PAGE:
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What Are Engineering Plastics?

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  • Written By: Patrick Roland
  • Edited By: A. Joseph
  • Last Modified Date: 07 July 2014
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Engineering plastics are rugged, durable polymer plastics used in manufacturing. They frequently are found as part of consumer goods. There are dozens of kinds of engineering plastics, but there are five that are most popular because of their abilities to handle stress and heat.

Engineering plastics differ from commodity plastics because they are always used as parts, never packaging or containers. Also known as thermoplastics, these materials are designed to withstand large amounts of stress and high temperatures. These plastics normally are not available to the public and frequently are available only to manufacturers in raw material form in order to be melted and molded into end products.

Polycarbonate is one of the most commonly used engineering plastics because of its strength. Its properties also make this plastic easy to color. Often compared to the durability of metals, this thermoplastic has found its widest use in the technology field, where it is used in the shells of computers, digital versatile disc (DVD) players, televisions and more. In addition to these products, this plastic also is used in things such as safety light covers, motorcycle helmets and airplane cockpit glass.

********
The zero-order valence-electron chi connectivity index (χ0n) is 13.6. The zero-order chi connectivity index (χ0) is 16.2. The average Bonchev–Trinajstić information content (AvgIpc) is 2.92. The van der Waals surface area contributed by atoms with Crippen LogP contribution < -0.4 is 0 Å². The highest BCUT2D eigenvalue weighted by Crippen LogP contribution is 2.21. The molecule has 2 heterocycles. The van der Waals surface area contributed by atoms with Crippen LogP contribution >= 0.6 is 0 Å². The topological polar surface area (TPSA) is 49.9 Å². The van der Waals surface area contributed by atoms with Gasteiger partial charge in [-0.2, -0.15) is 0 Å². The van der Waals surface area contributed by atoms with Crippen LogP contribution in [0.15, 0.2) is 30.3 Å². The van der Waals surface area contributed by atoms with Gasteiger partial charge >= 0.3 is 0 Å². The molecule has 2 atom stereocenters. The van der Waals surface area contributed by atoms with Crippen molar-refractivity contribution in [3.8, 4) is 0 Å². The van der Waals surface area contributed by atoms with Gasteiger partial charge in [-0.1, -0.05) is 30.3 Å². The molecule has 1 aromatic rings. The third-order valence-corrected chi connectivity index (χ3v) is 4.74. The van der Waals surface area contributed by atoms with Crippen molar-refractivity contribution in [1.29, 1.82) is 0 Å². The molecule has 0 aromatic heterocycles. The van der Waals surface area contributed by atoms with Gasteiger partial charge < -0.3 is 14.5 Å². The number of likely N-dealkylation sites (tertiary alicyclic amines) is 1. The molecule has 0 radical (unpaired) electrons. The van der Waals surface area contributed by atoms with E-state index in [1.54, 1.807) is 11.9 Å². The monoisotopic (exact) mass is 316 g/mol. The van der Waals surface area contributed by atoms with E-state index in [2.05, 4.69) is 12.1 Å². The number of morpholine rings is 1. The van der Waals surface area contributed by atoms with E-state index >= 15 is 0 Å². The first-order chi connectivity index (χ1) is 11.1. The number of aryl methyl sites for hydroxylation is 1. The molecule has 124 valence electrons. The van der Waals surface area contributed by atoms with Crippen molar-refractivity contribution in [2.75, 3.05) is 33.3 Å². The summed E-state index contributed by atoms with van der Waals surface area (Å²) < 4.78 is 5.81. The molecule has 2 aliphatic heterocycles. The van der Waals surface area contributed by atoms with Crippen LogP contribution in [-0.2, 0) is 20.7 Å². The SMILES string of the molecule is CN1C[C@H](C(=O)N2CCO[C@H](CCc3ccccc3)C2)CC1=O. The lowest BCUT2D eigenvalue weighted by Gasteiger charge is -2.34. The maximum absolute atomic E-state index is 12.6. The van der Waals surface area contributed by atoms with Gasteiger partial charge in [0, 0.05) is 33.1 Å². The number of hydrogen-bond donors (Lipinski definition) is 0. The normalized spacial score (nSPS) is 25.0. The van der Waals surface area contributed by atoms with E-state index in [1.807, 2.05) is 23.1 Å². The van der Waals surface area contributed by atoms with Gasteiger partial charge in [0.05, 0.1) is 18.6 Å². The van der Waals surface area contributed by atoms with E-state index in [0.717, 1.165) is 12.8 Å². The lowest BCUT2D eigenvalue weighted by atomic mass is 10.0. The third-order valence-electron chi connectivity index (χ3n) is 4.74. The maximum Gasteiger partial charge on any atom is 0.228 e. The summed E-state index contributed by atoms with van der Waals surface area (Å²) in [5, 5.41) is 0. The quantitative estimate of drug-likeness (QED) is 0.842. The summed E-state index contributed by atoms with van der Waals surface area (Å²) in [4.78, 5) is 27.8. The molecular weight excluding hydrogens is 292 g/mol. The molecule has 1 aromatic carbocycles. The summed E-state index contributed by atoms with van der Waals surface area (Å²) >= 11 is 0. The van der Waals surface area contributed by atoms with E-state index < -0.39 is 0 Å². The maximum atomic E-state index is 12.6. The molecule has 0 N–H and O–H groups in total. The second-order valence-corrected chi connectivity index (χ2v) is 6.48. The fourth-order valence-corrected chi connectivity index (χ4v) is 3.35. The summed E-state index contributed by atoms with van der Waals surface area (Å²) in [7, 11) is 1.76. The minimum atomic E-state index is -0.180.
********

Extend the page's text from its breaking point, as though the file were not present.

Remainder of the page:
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Polymide is another popular form of engineering plastics. These plastics' properties actually have a stronger resemblance to metal's properties than to those of polycarbonate. This is obvious because it is one of the most commonly used plastics in the automobile industry. Its toughness and ease of production have helped it be used in place of metal in automobile bumpers, fan blades, dashboards and a variety of valves.

Polyoxmethylene has been nicknamed "supersteel" for its incredible strength and ability for precision. Unlike the other engineering plastics, this has the ability to be used in sensitive products such as mechanical gears and instruments. Sprinkling machines also commonly employ this plastic in order to create a lightweight, exact system.

Polyester traditionally is thought of as part of the garment industry, but its chemical makeup is great for electronics. Its low glass transition temperature makes it perfect for jobs that require a high insulation rate, such as the kickback plate of televisions, automobile section boards and ignition coils. Tempering this plastic takes more work and precision, but the results are savored by many producers.

Polyphenel is renowned throughout plastic process engineering for its high temperature threshold. Heat generating products such as washing machines, hair dryers, coffee makers and ovenware all utilize this plastic. It toughness ensures that it will not melt during repeated usage.

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